Penn State and NIL: Where do Nittany Lions stand and what are coaches saying?

Penn State and NIL: Where do Nittany Lions stand and what are coaches pronouncing?

STATE COLLEGE, Pa. — Conversations between recruits and Penn State’s coaches have taken a bit of a turn in the past year. With name, image and likeness opportunities giving athletes a chance to put money in their pockets, it’s become an unavoidable part of the recruiting process.

“It’s coming up,” said running backs coach Ja’Juan Seider. “We’ve been blessed here at Penn State that it hadn’t come up much. It’s starting to inch its way in. … We talked to a few kids, and I can’t say names, but they say, ‘This school is giving me this and that,’ and you have a conversation. ‘Did you sign your name on it? So is it a contract or is it a fake promise?’ And you’d be amazed how much they’re taken back like, yeah, you’re right.”

In late July, James Franklin was scheduled to be at the Avalon Yacht Club in New Jersey for an evening with Penn State donors, according to a brochure obtained by The Athletic. The invitation-only event was centered around NIL efforts, including what those in attendance could do to help and what Penn State’s competitors are doing in the NIL space.

It’s no secret Penn State is behind in NIL. Franklin and new athletic director Pat Kraft have said as much.

“If we want to compete with the schools, not only in our conference, but also nationally, then we must be willing to do similar things. You can’t have it both ways,” Franklin said during Big Ten media days. He was responding to question about Ohio State coach Ryan Day saying in June that $13 million was the amount necessary to keep his Ohio State roster intact.

“The commitment must match the expectations and vice versa,” Franklin said.

Success With Honor, Penn State’s preferred NIL collective, has raised more than $1.5 million since it launched in March, a source told The Athletic. It is not a football-specific collective, and so far it’s worked with more than 150 Penn State athletes across 25 sports. Success With Honor expects to keep growing, and clearly it will have to.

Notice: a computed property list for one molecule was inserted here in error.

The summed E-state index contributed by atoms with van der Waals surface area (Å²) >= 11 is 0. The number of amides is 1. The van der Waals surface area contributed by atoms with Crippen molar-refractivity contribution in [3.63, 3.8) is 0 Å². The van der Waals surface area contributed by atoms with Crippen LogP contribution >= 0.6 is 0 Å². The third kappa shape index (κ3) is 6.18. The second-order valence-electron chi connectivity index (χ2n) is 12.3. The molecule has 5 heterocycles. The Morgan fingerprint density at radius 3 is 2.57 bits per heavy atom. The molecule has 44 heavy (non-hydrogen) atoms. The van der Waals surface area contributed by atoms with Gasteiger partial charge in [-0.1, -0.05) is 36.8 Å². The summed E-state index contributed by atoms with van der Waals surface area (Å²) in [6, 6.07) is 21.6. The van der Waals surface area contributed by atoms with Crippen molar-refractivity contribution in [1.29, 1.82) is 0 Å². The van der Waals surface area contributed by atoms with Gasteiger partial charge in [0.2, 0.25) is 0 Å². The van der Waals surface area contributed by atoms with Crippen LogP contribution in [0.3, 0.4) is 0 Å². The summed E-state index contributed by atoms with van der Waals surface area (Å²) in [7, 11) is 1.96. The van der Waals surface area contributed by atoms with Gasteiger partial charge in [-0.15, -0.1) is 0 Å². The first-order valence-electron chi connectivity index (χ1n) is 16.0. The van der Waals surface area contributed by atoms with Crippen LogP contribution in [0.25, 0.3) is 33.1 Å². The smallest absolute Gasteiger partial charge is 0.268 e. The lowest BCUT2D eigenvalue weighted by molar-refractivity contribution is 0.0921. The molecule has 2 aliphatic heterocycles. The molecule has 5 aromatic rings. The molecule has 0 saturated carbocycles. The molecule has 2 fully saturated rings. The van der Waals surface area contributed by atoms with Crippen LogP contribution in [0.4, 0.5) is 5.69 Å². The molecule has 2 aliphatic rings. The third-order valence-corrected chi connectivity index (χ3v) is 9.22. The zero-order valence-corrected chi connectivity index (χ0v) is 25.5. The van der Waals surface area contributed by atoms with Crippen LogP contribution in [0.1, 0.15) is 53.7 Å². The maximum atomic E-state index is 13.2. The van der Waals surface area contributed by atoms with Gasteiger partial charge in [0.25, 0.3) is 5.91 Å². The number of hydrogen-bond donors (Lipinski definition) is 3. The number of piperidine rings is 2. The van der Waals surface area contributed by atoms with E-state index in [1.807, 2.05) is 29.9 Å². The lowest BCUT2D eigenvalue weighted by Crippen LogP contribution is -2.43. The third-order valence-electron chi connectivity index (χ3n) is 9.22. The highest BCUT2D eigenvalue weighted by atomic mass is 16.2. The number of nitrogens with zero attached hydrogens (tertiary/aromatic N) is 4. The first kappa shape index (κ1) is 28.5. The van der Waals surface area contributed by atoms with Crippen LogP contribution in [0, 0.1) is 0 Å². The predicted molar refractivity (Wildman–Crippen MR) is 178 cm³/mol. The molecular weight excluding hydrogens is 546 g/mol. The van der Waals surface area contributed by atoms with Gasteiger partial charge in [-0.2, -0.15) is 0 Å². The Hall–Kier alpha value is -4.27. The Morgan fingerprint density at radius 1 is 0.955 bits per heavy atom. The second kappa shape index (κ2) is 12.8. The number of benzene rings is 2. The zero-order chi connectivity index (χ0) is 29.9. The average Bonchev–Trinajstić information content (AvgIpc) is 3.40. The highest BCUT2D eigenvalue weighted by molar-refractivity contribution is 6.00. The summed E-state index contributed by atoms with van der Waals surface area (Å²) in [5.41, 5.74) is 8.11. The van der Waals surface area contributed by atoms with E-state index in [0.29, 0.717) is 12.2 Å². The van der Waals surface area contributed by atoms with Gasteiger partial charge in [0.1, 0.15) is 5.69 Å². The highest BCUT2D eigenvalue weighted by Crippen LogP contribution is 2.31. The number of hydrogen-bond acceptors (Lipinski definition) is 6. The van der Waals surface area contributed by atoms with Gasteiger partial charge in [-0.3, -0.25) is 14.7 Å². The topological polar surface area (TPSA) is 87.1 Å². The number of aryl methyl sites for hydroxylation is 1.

Several football players have deals with local restaurants, car dealerships and other businesses. Quarterback Sean Clifford has his own agency, Limitless NIL, to help athletes navigate the NIL space and counts several of his teammates as clients. Safety Ji’Ayir Brown, one of Clifford’s clients, recently had furniture delivered as part of an NIL deal with a local company. This summer, freshman running back Nick Singleton, a five-star recruit, signed what is believed to be a significant, multi-year deal with a home remodeling company in Mechanicsburg, Pa. Details of it have not been disclosed.

“We’re Penn State. We should lead the country in NIL and we should lead the country in everything we do,” Kraft said last month. “We have to get better.”

Kraft added that Penn State is heading in the right direction and has expanded the educational component of NIL to help coaches and athletes better understand where to go and what they can and can’t do.

Both of Penn State’s football recruiting coordinators, Taylor Stubblefield and Terry Smith, said they try not to harp on NIL during recruitments. But when it comes up from a parent, a high school recruit or a transfer portal target, they have to answer the question. Stubblefield said he knows players in his wide receiver room have NIL deals, but he doesn’t know or care how much money they’re making.

“I know we are trying to be as aggressive as we can be within the rules,” Stubblefield said.

Coaches legally can’t facilitate deals, but when asked about Penn State’s NIL plans during recruitments, Smith said he gives prospects a blunt assessment.

“Play better. The elite guys get deals and then it’s easy,” Smith said. “That’s for our head coach and the administration to figure that stuff out. We just go out and recruit guys as if we don’t have anything, and if something shows up, that’s icing on the cake. It makes it easier.”

Kraft said Penn State is working on group licensing, which would allow players to make money off their jerseys and T-shirts. Through the Success With Honor collective, players have signed autographs and made appearances around town.

When defensive end Chop Robinson, a former top-100 recruit, entered the transfer portal in the spring after spending his freshman year at Maryland, he said just about every school reached out to him. It could’ve easily become a bidding war for collectives. Robinson said he came to Penn State without promise or expectation of an NIL deal.

“My main focus was football,” Robinson said. “I’m not really an NIL guy. The money will come eventually (if you play). My main focus is football and just winning and getting better as a player.”

While Penn State works to figure out NIL — something Franklin said it didn’t do quickly enough — the reality is catching up won’t be easy. Making sure Penn State doesn’t tap out its own fan base by relying on the same donors is a challenge all schools face. Penn State has to keep working and hoping the massive alumni base and other businesses step up while coaches continue to navigate an altered recruiting landscape.

“You’ve got to keep being you and every now and then you find some diamond in the rough,” Seider said. “At the end of the day, it’s all gonna balance out. I say, ‘Listen, we play in Beaver Stadium. We have 107,000 fans (in Beaver Stadium).’ I think when NIL really gets going and we’re all figured out, Penn State should be OK in this game of NIL.

About the Author: Mofazzal Hossen

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